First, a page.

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Relational tension: others and me


Our relationship with other believers is a profound evidence of our faith. Jesus made it so. He said, " By this all people will know that you are my disciples, if you have love for one another" (John 13:35). Yes, we are commanded to love our neighbors and those outside of our circle. But, loving those inside is the test. They're the ones we know best, and who know us warts and all. That's the most visible measure of being his disciples.

It is perhaps the reason so much of the New Testament addresses the strained relationships between believers in those early churches. Throughout the Gospels and Epistles are instructions about the importance of Christian behavior and just as many commandments to regulate our personal and spiritual interaction. The reign of grace in our lives was to be evidence of a higher regard for others and a lesser place of self in the relational mix. Yet, after more than two thousand years of implementing the teachings of Jesus and the lessons of the Epistles into our daily lives many of us still do not know how to deal with the relational tensions that often disarm us.

A fallen world advances the prospects of conflict. Self-absorbed humans are naturally adept at claiming their space in the world. As a result, we experience relational tension at just about every point of human contact---in the family, at work, at school, at church, and even in public settings. This tension often erupts into out and out conflict, unless eased by the actions of the people involved. Knowing how to be a peacemaker before an outbreak of open conflict is a step of spiritual maturity that each of us should master. So, how are relational tensions eased before they trigger an outburst of emotion or a break in the relationship? Here are several suggestions---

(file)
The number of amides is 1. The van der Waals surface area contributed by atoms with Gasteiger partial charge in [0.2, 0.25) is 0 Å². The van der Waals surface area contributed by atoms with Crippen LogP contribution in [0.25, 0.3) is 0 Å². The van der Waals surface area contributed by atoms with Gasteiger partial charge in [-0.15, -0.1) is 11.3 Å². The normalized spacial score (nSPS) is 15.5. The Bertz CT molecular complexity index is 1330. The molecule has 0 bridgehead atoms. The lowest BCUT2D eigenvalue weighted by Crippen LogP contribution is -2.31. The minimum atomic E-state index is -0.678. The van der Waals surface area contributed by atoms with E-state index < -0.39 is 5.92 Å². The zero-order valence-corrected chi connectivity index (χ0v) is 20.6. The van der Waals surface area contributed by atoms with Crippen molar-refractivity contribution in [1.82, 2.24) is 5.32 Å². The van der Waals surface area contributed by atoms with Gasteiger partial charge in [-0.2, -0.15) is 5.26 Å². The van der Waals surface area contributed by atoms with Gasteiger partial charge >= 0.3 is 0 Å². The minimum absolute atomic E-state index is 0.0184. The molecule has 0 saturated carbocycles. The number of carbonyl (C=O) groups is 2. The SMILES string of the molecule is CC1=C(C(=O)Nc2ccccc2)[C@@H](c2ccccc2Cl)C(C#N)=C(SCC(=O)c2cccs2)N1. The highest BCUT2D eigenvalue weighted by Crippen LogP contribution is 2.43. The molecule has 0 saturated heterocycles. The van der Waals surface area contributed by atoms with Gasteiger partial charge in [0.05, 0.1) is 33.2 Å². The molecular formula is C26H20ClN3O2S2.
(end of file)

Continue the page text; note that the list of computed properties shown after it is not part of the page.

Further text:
1. Be alert for relational tension.

Personalities define our responses to issues with other people. Some people

are open and forthright while others are more sedate. Therefore, we must be

aware when relational tension exists. This is usually evident when normal lanes

of contact are interrupted, when distance defines relationships, or when there

is a sense of resistance from someone with whom we have regular

communication.

2. Decide if the tension is worth mentioning.

Proverbs advises that it is "...glory to overlook an offense" (Proverbs 19:11).

Sometimes the tension we may feel in a relationship is little more than a mood

swing or an attitude created by circumstances. We should pray for wisdom

(see James 1:5) so that we don't create a problem where there isn't one.

3. Take ownership of your relationships.

Relational tensions are often aggravated because we wait for the appropriate

party to make the first move in easing them. The cultural rule of thumb in to

allow the offending party to approach the offended party for reconciliation.

But, these relationships are too important to be subject to cultural norms.

Therefore, each of us should be the first to seek correction when there's

tension. What I usually do when I feel stress in a relationship is go to the

person and say, "I don't know what I did to offend you but if you'll tell me,

we're straighten it out right now". Ninety percent of the time the other

person would smile, say it was nothing, and we'd be reconciled. When

something was revealed, a misunderstanding, communication problem, or a

real offense, we'd seek common ground and be reconclied.

4. Be redemptive in your approach to others.

It's difficult for self-absorbed humans, but restoration of the relationship is the

goal of any approach and not the assignment of blame or a claim to being

right or wrong. Matthew 18:15-17 provides our Lord's teaching about righting

a wrong relationship between believers. The objective is the gaining of a

brother or sister, not the declaration of winners and losers. Therefore, to

restore the brother or sister is the aim. That goal should guide us.

5. Always speak the truth in love.

Many instances of relational tension are the result of selfish ambition, envy,

rumors, gossip, and other sinful behaviors. Scripture teaches that we should

confront one another on occasion to correct such actions within the body.

These approaches should always be grace filled and seasoned with salt

(Colossians 4:5) and spoken in love (Ephesians 4:15).

Tension between humans is nothing new. When these relational stresses are ignited into conflict, the witness of our faith is compromised and the unity of Christ's body is broken. Therefore, we must be alert to them, and prepared to address them before they diminish our testimony before a dark world.


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